The producers and writers of that show spoke to The Ringer about how Hathaway and Franco’s work habits and personality were not a great match.
When staff wrote that the two would be a spoof in Christopher Nolan’s film “Inception”, it required a month-long preparation.
“Anne made herself readily available,” author Jordan Rubin told the publication. “I went to his house and worked on the script and he was a great collaborator for answering conference calls and emails.”
Rubin said that Franco was deep into his college stage, taking doctoral classes in the Department of English at Yale University in Connecticut.
“He always seemed to be on a flight and it was very difficult for me to catch him,” Rubin recalled. “That was a red flag.”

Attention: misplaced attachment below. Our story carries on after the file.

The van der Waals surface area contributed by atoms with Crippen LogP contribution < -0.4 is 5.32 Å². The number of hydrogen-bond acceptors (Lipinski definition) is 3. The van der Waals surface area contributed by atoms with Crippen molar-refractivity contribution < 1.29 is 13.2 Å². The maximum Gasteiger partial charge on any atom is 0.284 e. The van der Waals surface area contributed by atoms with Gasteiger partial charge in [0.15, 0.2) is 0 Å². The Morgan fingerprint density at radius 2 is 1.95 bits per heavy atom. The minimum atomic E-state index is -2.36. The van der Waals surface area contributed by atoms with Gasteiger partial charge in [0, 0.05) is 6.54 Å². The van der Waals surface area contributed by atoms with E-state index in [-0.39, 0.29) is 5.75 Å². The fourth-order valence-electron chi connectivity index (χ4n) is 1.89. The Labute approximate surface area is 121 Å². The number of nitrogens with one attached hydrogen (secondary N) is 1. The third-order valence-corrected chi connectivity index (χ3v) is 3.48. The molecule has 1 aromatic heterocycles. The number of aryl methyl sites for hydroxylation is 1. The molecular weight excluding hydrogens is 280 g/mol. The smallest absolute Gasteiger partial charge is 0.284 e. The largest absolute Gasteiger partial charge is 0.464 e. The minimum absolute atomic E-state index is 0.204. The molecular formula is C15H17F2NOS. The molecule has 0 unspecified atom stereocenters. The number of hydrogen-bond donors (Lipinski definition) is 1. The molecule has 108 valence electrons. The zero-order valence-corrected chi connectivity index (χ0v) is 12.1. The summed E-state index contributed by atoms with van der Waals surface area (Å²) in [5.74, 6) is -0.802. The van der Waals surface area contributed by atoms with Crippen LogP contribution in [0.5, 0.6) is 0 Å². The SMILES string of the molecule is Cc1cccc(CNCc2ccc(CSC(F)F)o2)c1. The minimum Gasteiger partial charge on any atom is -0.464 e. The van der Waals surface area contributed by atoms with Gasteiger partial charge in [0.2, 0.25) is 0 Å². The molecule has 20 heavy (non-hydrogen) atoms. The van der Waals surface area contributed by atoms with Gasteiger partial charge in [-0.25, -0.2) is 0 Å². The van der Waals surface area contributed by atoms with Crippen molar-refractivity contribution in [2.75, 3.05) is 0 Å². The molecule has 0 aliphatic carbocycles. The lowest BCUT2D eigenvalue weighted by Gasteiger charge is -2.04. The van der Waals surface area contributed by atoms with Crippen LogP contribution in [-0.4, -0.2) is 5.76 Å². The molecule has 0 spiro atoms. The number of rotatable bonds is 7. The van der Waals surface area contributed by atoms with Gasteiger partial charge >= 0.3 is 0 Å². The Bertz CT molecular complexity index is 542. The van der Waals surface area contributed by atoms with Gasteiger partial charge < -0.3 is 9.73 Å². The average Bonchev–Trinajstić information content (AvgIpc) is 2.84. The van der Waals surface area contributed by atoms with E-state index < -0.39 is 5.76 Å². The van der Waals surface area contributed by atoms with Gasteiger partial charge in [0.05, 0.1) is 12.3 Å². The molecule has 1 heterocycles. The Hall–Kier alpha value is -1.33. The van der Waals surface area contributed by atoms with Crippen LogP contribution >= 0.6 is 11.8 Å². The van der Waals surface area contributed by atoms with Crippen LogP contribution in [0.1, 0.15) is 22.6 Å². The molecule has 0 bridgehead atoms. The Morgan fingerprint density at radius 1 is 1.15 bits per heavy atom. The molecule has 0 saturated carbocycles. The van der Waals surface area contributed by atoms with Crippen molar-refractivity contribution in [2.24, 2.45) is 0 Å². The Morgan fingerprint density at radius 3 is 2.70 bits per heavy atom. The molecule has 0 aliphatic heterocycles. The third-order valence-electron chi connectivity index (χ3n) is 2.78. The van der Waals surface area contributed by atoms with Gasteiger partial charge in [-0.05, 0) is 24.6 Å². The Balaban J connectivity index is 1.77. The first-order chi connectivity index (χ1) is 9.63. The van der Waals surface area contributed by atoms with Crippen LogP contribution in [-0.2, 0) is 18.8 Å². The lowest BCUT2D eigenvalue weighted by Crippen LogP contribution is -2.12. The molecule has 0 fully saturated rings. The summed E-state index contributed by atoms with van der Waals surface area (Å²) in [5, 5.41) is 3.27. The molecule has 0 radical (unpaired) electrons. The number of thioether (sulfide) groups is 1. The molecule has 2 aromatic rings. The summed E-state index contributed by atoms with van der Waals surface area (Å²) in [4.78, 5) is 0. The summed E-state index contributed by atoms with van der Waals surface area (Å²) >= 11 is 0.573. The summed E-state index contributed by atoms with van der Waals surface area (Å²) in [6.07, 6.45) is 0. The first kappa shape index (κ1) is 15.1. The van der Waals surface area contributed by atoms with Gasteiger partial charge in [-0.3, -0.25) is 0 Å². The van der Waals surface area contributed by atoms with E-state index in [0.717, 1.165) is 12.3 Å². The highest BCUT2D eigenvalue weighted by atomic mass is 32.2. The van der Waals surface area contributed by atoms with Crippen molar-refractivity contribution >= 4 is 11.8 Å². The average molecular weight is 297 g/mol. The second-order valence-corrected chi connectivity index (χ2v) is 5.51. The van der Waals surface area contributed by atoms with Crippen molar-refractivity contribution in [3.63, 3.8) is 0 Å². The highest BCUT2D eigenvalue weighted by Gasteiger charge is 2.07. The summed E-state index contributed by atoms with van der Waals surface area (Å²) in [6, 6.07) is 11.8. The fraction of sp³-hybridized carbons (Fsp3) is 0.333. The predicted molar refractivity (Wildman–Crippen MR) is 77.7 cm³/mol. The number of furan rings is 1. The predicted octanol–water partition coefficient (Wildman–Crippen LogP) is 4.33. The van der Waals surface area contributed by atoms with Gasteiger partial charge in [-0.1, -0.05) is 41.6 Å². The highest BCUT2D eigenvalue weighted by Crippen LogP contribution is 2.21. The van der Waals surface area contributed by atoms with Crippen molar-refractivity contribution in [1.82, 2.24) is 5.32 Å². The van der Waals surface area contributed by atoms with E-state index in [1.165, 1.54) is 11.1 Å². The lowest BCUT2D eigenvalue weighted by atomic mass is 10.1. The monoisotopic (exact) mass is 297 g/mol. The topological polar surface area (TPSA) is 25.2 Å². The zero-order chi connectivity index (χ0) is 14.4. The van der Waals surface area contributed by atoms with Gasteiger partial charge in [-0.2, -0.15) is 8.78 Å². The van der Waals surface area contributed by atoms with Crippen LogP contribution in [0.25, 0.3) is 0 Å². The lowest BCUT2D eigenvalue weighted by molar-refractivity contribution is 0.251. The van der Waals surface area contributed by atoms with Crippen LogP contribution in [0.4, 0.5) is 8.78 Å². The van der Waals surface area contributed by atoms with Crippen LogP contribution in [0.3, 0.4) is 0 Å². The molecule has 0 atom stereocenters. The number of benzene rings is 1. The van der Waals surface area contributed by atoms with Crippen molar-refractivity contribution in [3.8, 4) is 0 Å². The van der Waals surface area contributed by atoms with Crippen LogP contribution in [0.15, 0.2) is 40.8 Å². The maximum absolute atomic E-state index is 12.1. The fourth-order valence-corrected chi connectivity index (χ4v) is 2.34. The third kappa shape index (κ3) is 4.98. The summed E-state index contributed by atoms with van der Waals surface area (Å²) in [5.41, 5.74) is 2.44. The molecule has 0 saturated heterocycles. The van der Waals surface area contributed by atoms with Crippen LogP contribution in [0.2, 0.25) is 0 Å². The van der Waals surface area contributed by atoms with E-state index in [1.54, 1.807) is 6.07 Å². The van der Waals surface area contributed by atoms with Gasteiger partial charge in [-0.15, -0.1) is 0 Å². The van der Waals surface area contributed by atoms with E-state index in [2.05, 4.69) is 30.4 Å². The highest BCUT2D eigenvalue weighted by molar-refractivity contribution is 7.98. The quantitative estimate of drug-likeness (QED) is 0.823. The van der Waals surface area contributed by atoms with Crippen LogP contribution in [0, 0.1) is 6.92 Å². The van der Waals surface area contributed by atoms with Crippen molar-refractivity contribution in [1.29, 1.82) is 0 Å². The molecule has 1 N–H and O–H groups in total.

During the rehearsal, Hathaway “showed up ready to play and was 110 percent committed,” Rubin said, while Franco “was a great guy but often looked like he just woke up from a nap. It’s almost like you One is showing in tennis. The court and one person decided that they were going to play in the US Open and the other wanted to play in jeans and hit some balls. “
Rubin said that things went bad when one day Hathaway kindly tried to give Franco a note on a line that was not working. He said that Franco told him “don’t tell me how to be funny”.
The production sank both and “chaos escalated”, as both failed to connect.
The Ringer reported that Hathaway and Franco declined to interview the piece, but has since appeared on the gig.
“I was focused on the parts of the show that I knew worked,” she said. “You know how sometimes your optimism gets confused and you’re just like, ‘If I’m really really good, it’s good for everyone. It didn’t work in that case.’ ”